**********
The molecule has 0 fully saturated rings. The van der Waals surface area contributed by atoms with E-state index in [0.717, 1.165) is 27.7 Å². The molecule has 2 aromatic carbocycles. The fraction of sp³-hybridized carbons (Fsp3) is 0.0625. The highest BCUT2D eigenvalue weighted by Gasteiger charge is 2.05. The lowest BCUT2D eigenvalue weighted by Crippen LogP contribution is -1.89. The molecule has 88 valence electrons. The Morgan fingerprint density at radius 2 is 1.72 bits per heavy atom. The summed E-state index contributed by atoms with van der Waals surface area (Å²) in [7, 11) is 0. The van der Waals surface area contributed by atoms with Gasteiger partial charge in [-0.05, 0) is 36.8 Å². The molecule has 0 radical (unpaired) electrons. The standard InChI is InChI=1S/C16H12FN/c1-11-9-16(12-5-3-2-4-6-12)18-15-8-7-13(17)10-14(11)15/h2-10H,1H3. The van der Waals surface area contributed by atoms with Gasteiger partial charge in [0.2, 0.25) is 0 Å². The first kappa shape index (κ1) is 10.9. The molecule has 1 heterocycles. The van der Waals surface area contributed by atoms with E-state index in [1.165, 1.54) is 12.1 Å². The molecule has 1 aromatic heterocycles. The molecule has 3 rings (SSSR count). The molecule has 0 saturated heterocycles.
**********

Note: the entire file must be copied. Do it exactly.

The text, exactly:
The molecule has 0 fully saturated rings. The van der Waals surface area contributed by atoms with E-state index in [0.717, 1.165) is 27.7 Å². The molecule has 2 aromatic carbocycles. The fraction of sp³-hybridized carbons (Fsp3) is 0.0625. The highest BCUT2D eigenvalue weighted by Gasteiger charge is 2.05. The lowest BCUT2D eigenvalue weighted by Crippen LogP contribution is -1.89. The molecule has 88 valence electrons. The Morgan fingerprint density at radius 2 is 1.72 bits per heavy atom. The summed E-state index contributed by atoms with van der Waals surface area (Å²) in [7, 11) is 0. The van der Waals surface area contributed by atoms with Gasteiger partial charge in [-0.05, 0) is 36.8 Å². The molecule has 0 radical (unpaired) electrons. The standard InChI is InChI=1S/C16H12FN/c1-11-9-16(12-5-3-2-4-6-12)18-15-8-7-13(17)10-14(11)15/h2-10H,1H3. The van der Waals surface area contributed by atoms with Gasteiger partial charge in [0.2, 0.25) is 0 Å². The first kappa shape index (κ1) is 10.9. The molecule has 1 heterocycles. The van der Waals surface area contributed by atoms with E-state index in [1.165, 1.54) is 12.1 Å². The molecule has 1 aromatic heterocycles. The molecule has 3 rings (SSSR count). The molecule has 0 saturated heterocycles.